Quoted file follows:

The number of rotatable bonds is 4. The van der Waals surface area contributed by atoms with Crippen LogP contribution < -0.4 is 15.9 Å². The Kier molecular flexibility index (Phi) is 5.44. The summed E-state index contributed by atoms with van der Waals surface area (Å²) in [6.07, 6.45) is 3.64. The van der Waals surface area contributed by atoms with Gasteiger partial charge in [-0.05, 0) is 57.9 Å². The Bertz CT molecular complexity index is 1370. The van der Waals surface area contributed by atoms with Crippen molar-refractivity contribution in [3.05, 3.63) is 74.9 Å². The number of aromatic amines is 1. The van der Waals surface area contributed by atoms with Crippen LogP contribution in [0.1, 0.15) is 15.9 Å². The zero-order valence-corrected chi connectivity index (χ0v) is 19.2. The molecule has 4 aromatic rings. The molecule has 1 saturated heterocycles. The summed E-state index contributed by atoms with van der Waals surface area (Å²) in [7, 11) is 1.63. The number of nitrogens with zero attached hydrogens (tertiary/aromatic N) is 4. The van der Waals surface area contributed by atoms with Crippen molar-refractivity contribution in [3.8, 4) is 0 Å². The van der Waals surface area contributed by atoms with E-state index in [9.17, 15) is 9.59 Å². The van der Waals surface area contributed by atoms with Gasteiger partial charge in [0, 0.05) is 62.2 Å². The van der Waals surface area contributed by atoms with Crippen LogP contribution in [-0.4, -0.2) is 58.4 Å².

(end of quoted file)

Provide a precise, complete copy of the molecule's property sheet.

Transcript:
The number of rotatable bonds is 4. The van der Waals surface area contributed by atoms with Crippen LogP contribution < -0.4 is 15.9 Å². The Kier molecular flexibility index (Phi) is 5.44. The summed E-state index contributed by atoms with van der Waals surface area (Å²) in [6.07, 6.45) is 3.64. The van der Waals surface area contributed by atoms with Gasteiger partial charge in [-0.05, 0) is 57.9 Å². The Bertz CT molecular complexity index is 1370. The van der Waals surface area contributed by atoms with Crippen molar-refractivity contribution in [3.05, 3.63) is 74.9 Å². The number of aromatic amines is 1. The van der Waals surface area contributed by atoms with Crippen LogP contribution in [0.1, 0.15) is 15.9 Å². The zero-order valence-corrected chi connectivity index (χ0v) is 19.2. The molecule has 4 aromatic rings. The molecule has 1 saturated heterocycles. The summed E-state index contributed by atoms with van der Waals surface area (Å²) in [7, 11) is 1.63. The number of nitrogens with zero attached hydrogens (tertiary/aromatic N) is 4. The van der Waals surface area contributed by atoms with Crippen molar-refractivity contribution in [3.8, 4) is 0 Å². The van der Waals surface area contributed by atoms with E-state index in [9.17, 15) is 9.59 Å². The van der Waals surface area contributed by atoms with Gasteiger partial charge in [0, 0.05) is 62.2 Å². The van der Waals surface area contributed by atoms with Crippen LogP contribution in [-0.4, -0.2) is 58.4 Å².